Like the poster above, I don't use the writing component.  I do like to pull some of the writing ideas out now and again but I don't use it as a whole.  I love the Bible/Church history threads.  Most everything we've read in the history threads has been great as has the literature.  I love that I can add more when we have more time and scale back in busier weeks and focus just on the reading.  And I totally agree that it creates a family culture, everyone learning and discussing the same topics.  

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Personally, I wouldn't waste the money on the Primer, if it's the four year old and future children you're buying it for. Try out the moderns with the 9 year old, throw in a couple of related picture books for the four year old and save your $$ for future years if you decide you like it. That way if you don't, you aren't stuck with two full years worth of TOG products that are very pricey. 

:iagree: If you are already buying for the 9 year old, I'd bypass Primer too and just do Lower Grammar lite with your 4 year old.  

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We are on our 7th year of TOG.

Pros:  We were using Sonlight, which I loved, but I was trying to coordinate my own curric to include activities and have the youngers ones do the same thing.  This way we were all doing the same thing.

 

We love our Tapestry Group.  The discussion scripts are great and contain mini-reports which can help the kids learn to do presentations.  One of the main reasons I looked at TOG was the discussions and they have really paid off.  My oldest got great feedback from an honors interview he went to a couple of weeks ago where they had to discuss a selection from Augustine's City of God.

 

I like that you can schedule it and cut things (there are 2 levels of choices core and in-depth).

 

I like how US and World are woven together.  I love, love, love year one and how Bible is integrated.

 

For the most part I like the D and R history readings (although some of the R are a bit dense).

 

Con:

I think the book choices for the grammar levels are often very dry and boring for that age group.  There are some gems, though. I have mostly used SOTW with my younger kids and thrown in good picture books (from Sonlight and TOG lists) to go along.  We do better with the grammar stage if I take the plans as a light suggestion (and actually I think that's the TOG recommendation as they want you to focus on reading skills and math).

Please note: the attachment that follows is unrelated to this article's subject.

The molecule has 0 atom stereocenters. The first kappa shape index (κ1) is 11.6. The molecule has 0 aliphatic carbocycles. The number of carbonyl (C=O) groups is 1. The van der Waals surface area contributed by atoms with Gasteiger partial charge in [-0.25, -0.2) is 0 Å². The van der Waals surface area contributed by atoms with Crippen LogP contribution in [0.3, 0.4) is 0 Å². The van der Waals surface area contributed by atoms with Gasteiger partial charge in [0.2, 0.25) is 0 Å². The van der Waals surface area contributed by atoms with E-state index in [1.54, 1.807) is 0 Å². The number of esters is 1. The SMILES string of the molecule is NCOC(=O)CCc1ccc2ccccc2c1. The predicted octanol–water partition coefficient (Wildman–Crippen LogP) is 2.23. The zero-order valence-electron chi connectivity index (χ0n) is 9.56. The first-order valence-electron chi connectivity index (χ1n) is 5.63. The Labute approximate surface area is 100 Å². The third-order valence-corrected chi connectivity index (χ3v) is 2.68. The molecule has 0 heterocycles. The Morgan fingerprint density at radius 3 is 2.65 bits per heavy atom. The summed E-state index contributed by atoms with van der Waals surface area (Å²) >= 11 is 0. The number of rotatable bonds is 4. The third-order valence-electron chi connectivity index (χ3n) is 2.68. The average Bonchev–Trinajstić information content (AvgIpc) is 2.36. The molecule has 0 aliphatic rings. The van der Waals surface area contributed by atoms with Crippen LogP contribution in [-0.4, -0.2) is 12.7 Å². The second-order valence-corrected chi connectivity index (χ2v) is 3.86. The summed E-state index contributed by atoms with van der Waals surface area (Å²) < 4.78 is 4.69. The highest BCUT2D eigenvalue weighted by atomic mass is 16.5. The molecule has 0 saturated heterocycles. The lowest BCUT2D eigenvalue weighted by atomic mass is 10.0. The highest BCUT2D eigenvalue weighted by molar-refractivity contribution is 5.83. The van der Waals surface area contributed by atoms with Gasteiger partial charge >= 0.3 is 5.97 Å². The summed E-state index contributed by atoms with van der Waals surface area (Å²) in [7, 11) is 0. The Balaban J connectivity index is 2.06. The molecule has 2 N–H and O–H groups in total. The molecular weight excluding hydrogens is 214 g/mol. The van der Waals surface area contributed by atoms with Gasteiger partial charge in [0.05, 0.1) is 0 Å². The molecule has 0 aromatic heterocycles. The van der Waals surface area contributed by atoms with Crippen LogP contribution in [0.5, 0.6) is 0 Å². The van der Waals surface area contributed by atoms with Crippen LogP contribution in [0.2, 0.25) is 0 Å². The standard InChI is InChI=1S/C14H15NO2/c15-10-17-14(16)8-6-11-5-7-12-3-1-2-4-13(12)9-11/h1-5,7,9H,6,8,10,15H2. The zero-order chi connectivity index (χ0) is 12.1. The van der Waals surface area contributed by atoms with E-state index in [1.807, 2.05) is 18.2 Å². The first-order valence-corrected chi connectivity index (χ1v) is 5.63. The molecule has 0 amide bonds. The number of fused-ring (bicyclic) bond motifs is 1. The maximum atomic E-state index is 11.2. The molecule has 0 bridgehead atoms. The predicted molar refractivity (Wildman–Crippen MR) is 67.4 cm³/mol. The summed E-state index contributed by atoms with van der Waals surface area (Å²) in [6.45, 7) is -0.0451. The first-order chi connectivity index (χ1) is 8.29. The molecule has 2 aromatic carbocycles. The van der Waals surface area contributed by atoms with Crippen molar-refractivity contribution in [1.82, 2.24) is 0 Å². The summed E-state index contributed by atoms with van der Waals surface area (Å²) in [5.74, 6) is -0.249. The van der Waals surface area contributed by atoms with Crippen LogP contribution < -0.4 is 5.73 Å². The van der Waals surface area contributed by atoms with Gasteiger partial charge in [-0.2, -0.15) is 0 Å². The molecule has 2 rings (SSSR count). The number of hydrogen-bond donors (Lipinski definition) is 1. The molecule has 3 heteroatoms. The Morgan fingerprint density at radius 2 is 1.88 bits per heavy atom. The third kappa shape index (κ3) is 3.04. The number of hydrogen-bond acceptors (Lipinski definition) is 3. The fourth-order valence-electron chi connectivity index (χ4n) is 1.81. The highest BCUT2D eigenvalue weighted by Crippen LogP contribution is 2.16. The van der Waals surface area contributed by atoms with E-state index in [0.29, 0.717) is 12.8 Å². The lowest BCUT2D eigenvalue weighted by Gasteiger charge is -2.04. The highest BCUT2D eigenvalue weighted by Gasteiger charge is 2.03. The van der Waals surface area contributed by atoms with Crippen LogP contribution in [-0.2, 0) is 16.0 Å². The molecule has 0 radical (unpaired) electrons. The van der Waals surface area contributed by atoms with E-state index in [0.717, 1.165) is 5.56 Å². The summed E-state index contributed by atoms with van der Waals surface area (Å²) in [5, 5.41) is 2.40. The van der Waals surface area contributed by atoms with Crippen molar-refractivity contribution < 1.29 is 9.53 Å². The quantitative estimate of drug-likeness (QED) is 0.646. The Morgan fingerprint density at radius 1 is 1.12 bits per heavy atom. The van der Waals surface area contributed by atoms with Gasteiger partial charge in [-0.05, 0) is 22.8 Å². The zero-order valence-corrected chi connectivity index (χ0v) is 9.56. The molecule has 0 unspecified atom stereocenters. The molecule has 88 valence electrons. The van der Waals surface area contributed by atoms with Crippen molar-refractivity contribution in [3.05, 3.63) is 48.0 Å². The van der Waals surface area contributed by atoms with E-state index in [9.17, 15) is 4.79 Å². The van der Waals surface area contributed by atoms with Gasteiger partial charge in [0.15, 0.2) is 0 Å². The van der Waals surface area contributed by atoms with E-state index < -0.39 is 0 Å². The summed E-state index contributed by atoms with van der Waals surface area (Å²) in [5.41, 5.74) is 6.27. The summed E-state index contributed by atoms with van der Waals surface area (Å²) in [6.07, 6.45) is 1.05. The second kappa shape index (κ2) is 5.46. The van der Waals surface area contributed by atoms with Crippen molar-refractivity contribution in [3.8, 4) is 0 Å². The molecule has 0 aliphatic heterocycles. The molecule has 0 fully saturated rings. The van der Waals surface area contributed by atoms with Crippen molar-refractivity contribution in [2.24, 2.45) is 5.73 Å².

I am not fond of the literature for rhetoric.  I think it's a bit heavy and difficult for the early high school years (and I say this as a mother of a son who is in his second AP English class now and got a 5 last year.  He did about half the scheduled lit for ninth and tenth.  His sister, who I also plan to have in AP English classes,  is using a different resource which I find more approachable).

 

Some years I use the writing, some years I don't.  I think always doing your writing around your history is a bit much and doesn't appeal to all my kids or writing students.

 

My favorite years to teach are Year 1 and Year 4.  This is odd because I was an American history major focused on colonial days.  In order to have the history and lit line up they have one year for the 1800s and one year for the 1900-present to take advantage of all the great lit then.  However, Year 2 which by subject I should love, feels like a rush.  Of course, I should probably compare it to a one year World History and then it would feel leisurely.  Don't get me wrong, it is a great year, just really, really full.

 

 

I do like TOG and am glad we switched bc I love the discussions and I also love that everyone is coordinated.  I'm not 100% sure I would ever counsel someone with 2 closely spaced kids to switch from a curriculum they loved to do it (unless they wanted to join a TOG group).  It is wonderful for a larger family (or one with a bigger spacing) because it cuts down on the "moving pieces" (co-ordinating multiple currics).  And you have great family moments like building a Tabernacle and any Unit Celebrations you do.

 

Ok, I've rambled enough.  One more thing--do what the pp said and just add in books for your four year old. There are activities in the regular program (and activity book recommendations that would work). The primer if for kids who are the oldest in the family.